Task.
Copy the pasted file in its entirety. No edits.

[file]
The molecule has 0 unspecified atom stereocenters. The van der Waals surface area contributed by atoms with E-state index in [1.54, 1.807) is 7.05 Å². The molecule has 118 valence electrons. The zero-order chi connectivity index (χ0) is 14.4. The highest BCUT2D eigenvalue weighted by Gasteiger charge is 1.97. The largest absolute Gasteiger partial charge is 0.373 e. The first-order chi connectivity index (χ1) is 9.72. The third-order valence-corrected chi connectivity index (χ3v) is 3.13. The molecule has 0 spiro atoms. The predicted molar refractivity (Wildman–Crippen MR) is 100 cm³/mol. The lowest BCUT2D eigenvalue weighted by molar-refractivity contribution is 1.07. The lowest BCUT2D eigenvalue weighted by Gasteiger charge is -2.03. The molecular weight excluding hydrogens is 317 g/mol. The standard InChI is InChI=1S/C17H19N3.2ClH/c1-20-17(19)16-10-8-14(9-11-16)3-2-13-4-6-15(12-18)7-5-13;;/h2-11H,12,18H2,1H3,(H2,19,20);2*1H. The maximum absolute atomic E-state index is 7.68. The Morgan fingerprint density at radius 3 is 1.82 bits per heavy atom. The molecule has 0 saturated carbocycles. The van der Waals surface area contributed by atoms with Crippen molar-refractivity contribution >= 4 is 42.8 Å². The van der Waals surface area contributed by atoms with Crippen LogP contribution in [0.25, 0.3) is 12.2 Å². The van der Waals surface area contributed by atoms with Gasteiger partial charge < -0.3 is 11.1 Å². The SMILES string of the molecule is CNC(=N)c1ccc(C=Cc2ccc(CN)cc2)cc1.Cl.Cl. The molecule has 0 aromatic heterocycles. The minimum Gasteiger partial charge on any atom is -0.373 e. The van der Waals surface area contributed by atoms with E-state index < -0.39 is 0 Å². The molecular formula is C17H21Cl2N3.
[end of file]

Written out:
The molecule has 0 unspecified atom stereocenters. The van der Waals surface area contributed by atoms with E-state index in [1.54, 1.807) is 7.05 Å². The molecule has 118 valence electrons. The zero-order chi connectivity index (χ0) is 14.4. The highest BCUT2D eigenvalue weighted by Gasteiger charge is 1.97. The largest absolute Gasteiger partial charge is 0.373 e. The first-order chi connectivity index (χ1) is 9.72. The third-order valence-corrected chi connectivity index (χ3v) is 3.13. The molecule has 0 spiro atoms. The predicted molar refractivity (Wildman–Crippen MR) is 100 cm³/mol. The lowest BCUT2D eigenvalue weighted by molar-refractivity contribution is 1.07. The lowest BCUT2D eigenvalue weighted by Gasteiger charge is -2.03. The molecular weight excluding hydrogens is 317 g/mol. The standard InChI is InChI=1S/C17H19N3.2ClH/c1-20-17(19)16-10-8-14(9-11-16)3-2-13-4-6-15(12-18)7-5-13;;/h2-11H,12,18H2,1H3,(H2,19,20);2*1H. The maximum absolute atomic E-state index is 7.68. The Morgan fingerprint density at radius 3 is 1.82 bits per heavy atom. The molecule has 0 saturated carbocycles. The van der Waals surface area contributed by atoms with Crippen molar-refractivity contribution >= 4 is 42.8 Å². The van der Waals surface area contributed by atoms with Crippen LogP contribution in [0.25, 0.3) is 12.2 Å². The van der Waals surface area contributed by atoms with Gasteiger partial charge < -0.3 is 11.1 Å². The SMILES string of the molecule is CNC(=N)c1ccc(C=Cc2ccc(CN)cc2)cc1.Cl.Cl. The molecule has 0 aromatic heterocycles. The minimum Gasteiger partial charge on any atom is -0.373 e. The van der Waals surface area contributed by atoms with E-state index < -0.39 is 0 Å². The molecular formula is C17H21Cl2N3.